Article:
Construction managers organise the work on building projects, making sure it’s completed safely, within budget and on time.
Salary Range: £27,000 to £70,000
How to become a construction manager
You can get into this job through:
- a university course
- an apprenticeship
- working towards this role
- applying directly
You’ll usually need a foundation degree, higher national diploma or degree accredited by the Chartered Institute of Building in a subject like:
- building studies or building engineering
- surveying or civil engineering
- construction engineering
- construction site management
Courses are likely to include project management, economics, IT and accounts.
You’ll usually need:
- 1 or 2 A levels, or equivalent, for a foundation degree or higher national diploma
- 2 to 3 A levels, or equivalent, for a degree
- equivalent entry requirements
- student finance for fees and living costs
- university courses and entry requirements
You may be able to complete a higher or degree apprenticeship in construction management, or design and construction management.
You’ll usually need:
- 4 or 5 GCSEs at grades 9 to 4 (A* to C) and A levels, or equivalent, for a higher or degree apprenticeship
You could move into this job if you’re working as an estimator, building technician, surveyor or site supervisor and have several years’ experience in the building industry.
You may be able to apply directly if you’ve got several years’ management experience in a related industry like civil engineering.
- you’ll need a Construction Skills Certification Scheme (CSCS) card or equivalent to train and work on a construction site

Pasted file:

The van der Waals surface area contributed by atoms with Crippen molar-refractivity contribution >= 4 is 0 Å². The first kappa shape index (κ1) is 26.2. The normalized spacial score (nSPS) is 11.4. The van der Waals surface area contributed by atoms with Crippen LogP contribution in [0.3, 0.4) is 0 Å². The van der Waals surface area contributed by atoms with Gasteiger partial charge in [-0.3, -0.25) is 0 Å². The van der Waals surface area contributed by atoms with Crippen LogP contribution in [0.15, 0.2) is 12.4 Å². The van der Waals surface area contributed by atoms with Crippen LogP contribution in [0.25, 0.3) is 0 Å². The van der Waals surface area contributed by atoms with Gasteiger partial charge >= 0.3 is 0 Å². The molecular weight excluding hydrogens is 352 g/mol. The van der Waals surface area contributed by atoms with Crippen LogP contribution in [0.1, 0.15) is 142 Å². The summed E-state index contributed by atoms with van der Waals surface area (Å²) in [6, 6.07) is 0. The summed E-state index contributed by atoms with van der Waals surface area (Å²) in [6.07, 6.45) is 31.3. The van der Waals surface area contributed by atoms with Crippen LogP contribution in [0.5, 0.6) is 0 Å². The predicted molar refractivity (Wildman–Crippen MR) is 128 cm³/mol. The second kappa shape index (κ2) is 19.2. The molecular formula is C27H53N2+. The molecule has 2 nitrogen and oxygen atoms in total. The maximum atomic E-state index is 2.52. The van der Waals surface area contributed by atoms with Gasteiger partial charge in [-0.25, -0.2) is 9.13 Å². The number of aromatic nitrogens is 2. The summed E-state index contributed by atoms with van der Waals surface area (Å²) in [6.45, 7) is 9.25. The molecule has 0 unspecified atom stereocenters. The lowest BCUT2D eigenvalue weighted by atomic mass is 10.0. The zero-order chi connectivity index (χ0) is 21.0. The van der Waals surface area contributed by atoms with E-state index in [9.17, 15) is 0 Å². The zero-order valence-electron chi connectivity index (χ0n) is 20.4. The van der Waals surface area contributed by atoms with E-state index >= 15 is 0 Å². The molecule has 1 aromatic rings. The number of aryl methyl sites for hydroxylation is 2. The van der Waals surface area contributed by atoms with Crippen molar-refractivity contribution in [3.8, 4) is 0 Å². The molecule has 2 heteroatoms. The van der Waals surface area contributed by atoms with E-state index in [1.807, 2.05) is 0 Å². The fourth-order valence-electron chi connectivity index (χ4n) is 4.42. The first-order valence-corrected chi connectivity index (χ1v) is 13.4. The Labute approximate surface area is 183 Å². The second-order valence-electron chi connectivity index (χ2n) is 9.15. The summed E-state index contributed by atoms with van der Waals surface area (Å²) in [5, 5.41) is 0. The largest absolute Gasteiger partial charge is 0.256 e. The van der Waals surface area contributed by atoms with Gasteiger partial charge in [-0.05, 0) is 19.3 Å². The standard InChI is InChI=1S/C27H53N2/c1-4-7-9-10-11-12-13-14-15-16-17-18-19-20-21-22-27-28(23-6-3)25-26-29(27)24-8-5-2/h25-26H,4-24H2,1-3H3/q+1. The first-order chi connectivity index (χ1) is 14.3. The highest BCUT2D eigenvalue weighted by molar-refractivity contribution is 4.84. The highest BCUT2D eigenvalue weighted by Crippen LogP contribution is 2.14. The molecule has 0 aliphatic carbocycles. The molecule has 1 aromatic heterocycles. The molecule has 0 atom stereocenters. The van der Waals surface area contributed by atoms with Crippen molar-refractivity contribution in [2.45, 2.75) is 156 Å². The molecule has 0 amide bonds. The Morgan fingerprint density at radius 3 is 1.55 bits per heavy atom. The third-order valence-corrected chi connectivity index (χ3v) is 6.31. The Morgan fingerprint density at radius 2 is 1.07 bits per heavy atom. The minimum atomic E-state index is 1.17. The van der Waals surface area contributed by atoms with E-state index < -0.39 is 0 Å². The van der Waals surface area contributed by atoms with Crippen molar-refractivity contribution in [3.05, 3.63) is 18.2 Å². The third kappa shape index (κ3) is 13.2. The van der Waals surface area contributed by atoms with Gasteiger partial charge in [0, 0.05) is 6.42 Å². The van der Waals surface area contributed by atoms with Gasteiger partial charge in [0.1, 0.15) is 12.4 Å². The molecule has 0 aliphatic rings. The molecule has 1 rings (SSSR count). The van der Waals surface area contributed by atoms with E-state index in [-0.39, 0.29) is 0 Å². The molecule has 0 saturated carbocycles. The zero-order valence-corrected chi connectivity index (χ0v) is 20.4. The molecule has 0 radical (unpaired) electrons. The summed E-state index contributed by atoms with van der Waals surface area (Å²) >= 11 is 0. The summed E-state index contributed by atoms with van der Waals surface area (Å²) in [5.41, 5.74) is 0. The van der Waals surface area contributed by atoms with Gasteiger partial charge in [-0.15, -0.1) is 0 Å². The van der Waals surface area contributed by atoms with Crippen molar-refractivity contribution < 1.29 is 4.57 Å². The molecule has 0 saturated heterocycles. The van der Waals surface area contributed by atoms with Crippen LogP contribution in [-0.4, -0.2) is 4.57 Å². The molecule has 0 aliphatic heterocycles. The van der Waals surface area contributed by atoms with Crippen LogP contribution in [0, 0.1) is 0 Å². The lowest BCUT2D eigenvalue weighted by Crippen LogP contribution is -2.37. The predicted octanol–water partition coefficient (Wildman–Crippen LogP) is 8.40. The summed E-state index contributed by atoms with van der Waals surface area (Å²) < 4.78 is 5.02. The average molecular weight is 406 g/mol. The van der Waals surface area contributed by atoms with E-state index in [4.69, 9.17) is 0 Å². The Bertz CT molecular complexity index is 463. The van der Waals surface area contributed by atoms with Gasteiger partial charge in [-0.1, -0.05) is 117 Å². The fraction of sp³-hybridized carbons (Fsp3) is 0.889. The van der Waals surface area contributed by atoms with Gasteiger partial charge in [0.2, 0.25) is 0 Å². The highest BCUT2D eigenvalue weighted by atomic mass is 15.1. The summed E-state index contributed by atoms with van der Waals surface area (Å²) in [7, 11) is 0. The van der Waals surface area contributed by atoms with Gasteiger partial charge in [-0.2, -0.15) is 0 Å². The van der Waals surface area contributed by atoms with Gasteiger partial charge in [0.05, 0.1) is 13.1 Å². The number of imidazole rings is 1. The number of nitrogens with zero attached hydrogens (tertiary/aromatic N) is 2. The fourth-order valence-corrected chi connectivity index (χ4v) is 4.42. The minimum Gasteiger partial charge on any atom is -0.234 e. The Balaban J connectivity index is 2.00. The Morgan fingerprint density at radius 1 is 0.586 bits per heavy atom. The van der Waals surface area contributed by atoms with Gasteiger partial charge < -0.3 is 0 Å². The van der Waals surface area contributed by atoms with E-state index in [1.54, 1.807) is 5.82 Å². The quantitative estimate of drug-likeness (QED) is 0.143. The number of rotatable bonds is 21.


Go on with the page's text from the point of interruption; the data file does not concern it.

What it takes
Skills and knowledge
- knowledge of building and construction
- maths knowledge
- the ability to organise your time and workload
- leadership skills
- knowledge of engineering science and technology
- business management skills
- the ability to use your initiative
- excellent verbal communication skills
- to be able to use a computer and the main software packages competently
Restrictions and requirements
You’ll usually need a driving licence to travel to different sites.
What you’ll do
Your day-to-day activities may include:
- checking plans with architects, surveyors and engineers
- hiring staff and buying materials
- planning work schedules
- monitoring building progress and costs
- checking quality
- reporting to clients
- maintaining and promoting health and safety
You could work on a construction site or at a client’s business.
Your working environment may be outdoors in all weathers, at height and you may spend nights away from home.
You may need to wear protective clothing.
Career path and progression
With experience, you could progress into contract management or consultancy. With further training, you could move into support services like health and safety and building inspection.
You can improve your career prospects by getting chartered status, through an industry body like the The Chartered Institute of Building.